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I have a digital signal which may be represented as noise filtered with an FIR (finite impulse response) filter. Let us suppose that the noise consists of pulses (nonzero samples on a zero background), and there is an equal probability of a pulse at any sample (so for example the number of pulses in an interval follows the poisson distribution). Further suppose the strength of each pulse is equal.

The question: Can the coefficients of the FIR filter be recovered from the filtered signal, and how?

Now assume the noise is impulsive, but may be somewhat correlated with itself (it doesn't have perfect Poisson statistics). Also assume that the strength of each pulse may vary. Can the coefficients be recovered approximately if the exact distribution of noise is not known?

Formal notation.

Noise N[i] where i=0..n, N[i] = 1 with some probability p, 0 otherwise; each N[i] is independent of other N[i]

Filter F[k] where k=0..m, m << n, unknown

Signal S[i] where i=0..n

S = N * F, where * is convolution

Given S, estimate F. N and p are also unknown.

To give this some practical background, the average period between noise pulses can be 20-40 samples, the FIR filter can have a few hundred nonzero coefficients (so the filtered signals resulting from each pulse overlap significantly), and the total signal is a few thousand samples.

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There's a signal processing StackExchange (still in beta) you could ask at if you don't get good answers here. – Rahul Jan 22 '13 at 21:15
A theoretical answer to your first question is that if you are very unlucky and there does not arrive any pulses during you period of observation you will not be able to tell anything about the filter. So you cannot be certain that you will be able to recover the filter coefficients. – Johan Jan 28 '13 at 10:00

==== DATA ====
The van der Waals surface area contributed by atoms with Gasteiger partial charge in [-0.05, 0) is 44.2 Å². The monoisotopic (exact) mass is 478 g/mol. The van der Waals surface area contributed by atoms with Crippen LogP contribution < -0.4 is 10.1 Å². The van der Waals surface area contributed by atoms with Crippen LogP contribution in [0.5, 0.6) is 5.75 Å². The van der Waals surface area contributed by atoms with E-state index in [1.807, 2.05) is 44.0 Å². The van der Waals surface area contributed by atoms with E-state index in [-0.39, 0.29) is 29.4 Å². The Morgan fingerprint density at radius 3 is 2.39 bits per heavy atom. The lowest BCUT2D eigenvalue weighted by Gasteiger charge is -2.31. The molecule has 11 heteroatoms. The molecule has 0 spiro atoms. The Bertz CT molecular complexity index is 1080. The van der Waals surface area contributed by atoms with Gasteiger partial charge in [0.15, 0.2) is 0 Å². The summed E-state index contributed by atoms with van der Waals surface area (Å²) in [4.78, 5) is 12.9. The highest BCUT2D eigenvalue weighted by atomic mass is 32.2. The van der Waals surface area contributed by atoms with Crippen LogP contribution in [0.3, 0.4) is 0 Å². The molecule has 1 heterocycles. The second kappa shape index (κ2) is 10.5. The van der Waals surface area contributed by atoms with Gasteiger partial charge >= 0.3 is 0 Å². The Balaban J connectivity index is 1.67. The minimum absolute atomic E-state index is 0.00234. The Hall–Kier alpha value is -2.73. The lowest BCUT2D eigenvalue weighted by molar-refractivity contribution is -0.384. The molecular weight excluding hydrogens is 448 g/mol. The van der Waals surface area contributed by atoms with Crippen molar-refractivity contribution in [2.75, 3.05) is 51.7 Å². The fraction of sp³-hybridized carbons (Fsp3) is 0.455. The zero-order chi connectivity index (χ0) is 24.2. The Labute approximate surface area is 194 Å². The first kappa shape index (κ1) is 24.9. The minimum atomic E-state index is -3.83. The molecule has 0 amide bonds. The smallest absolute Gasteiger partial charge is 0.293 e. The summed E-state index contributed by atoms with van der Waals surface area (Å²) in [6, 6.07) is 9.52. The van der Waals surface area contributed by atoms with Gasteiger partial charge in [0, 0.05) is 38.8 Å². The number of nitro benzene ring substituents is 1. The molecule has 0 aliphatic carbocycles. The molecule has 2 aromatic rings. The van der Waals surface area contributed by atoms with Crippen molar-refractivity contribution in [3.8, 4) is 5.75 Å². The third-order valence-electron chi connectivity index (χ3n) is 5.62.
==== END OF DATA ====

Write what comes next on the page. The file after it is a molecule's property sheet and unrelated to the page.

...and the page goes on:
The term for this is "deconvolution". I'm not sure that helps much (but see Wiener deconvolution ).

Consider the formulation as an inverse problem:

$\qquad$ min $|Ax - b|^2 + \lambda |x - x_0|^2$ where
$\qquad A = N $ noise, how long ?
$\qquad x = F $ filter coefficients ~ 100
$\qquad b = S $ signal ~ 3000
$\qquad x_0 = $ coefs you want $x$ to be near to.

(Most solvers take $A(x)$ as a linear function, in your case convolution -- an $A$ matrix need not be instantiated.)

Now it looks as though $x$ is waaaay underconstrained -- $\mathbb{R}^{100}$ is big. So you'll have to constrain a.k.a. regularize $x$, get down to a say 10-parameter subspace that people can understand. I'm no expert, but a couple of ways of regularizing:

  • obviously, if you have a reasonable $x_0$, high-weight the term $|x - x_0|$
  • choose a suitable basis, Fourier ... with rapidly-decaying coefficients
  • add a smoothness constraint $|L (x - x_0|$ (but some solvers do only $L = I$)
  • L1 regularization, which nudges many $x_i$ to 0; see Lasso.

It seems to me (non-expert) that different problem areas use different regularization methods -- one size cannot fit all. Can anyone suggest an overview, or a testbench for different methods ?

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Given the problem as stated, there is not enough information to determine $f$ exactly. If we use capital letters for the frequency domain and lower case for the time, then you have $S = F \cdot N$, which is one equation and two unknowns. There are of course uncountably many combinations of $F$ and $N$ which will give $S$.

However, since you know the expected form of $N$ from your model, you can at least draw some conclusions about $f$ by looking at $\vert S \vert / \vert N \vert $. Furthermore, if you restrict $f$ to be real and even, then $F$ will also be real and even. This means that you can ignore the phase of the frequency samples and recover the filter using $f = \mathcal{F}^{-1}\left( \vert S \vert / \vert N \vert \right)$ as long as $N(\omega)\neq0$ for all $\omega$.. Of course, you need $N$ to do this. If possible, one usually tries to find the Fourier transform of the autocorreation sequence of $n$, which will yield $\vert N \vert$. However, if that is not possible, you may be able to model $\vert N \vert$ by generating several instantiations of noise sequences and then curve-fitting (or whatever you find to be most appropriate) to their spectral magnitudes.

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As I already noted it is possible (though unlikely) that there is no noise at all and thus you do not learn anything about the signal.

A more practical problem is that unless $N[0]=1$ you will not be able to determine if $F[0] =0$. For if you take a $N$ with $N[0]=0$ and translate that vector to the left, setting $N[n]=0$, and translate $F$ to the right, setting $F[0]=0$, you will leave the output unchanged.

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